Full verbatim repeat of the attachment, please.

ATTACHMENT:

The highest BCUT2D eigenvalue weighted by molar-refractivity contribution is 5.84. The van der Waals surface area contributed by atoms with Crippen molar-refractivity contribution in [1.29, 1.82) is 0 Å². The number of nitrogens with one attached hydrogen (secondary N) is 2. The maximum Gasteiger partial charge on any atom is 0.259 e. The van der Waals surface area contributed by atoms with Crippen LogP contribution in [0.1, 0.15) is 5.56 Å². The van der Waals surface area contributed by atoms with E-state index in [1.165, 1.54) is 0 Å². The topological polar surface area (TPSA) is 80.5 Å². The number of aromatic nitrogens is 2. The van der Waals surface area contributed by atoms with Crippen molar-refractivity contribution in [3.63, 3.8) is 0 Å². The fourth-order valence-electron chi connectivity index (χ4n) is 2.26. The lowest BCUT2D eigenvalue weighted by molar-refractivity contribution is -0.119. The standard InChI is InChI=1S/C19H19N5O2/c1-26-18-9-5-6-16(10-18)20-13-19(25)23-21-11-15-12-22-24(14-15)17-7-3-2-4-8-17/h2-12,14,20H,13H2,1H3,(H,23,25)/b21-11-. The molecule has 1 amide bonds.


The highest BCUT2D eigenvalue weighted by molar-refractivity contribution is 5.84. The van der Waals surface area contributed by atoms with Crippen molar-refractivity contribution in [1.29, 1.82) is 0 Å². The number of nitrogens with one attached hydrogen (secondary N) is 2. The maximum Gasteiger partial charge on any atom is 0.259 e. The van der Waals surface area contributed by atoms with Crippen LogP contribution in [0.1, 0.15) is 5.56 Å². The van der Waals surface area contributed by atoms with E-state index in [1.165, 1.54) is 0 Å². The topological polar surface area (TPSA) is 80.5 Å². The number of aromatic nitrogens is 2. The van der Waals surface area contributed by atoms with Crippen molar-refractivity contribution in [3.63, 3.8) is 0 Å². The fourth-order valence-electron chi connectivity index (χ4n) is 2.26. The lowest BCUT2D eigenvalue weighted by molar-refractivity contribution is -0.119. The standard InChI is InChI=1S/C19H19N5O2/c1-26-18-9-5-6-16(10-18)20-13-19(25)23-21-11-15-12-22-24(14-15)17-7-3-2-4-8-17/h2-12,14,20H,13H2,1H3,(H,23,25)/b21-11-. The molecule has 1 amide bonds.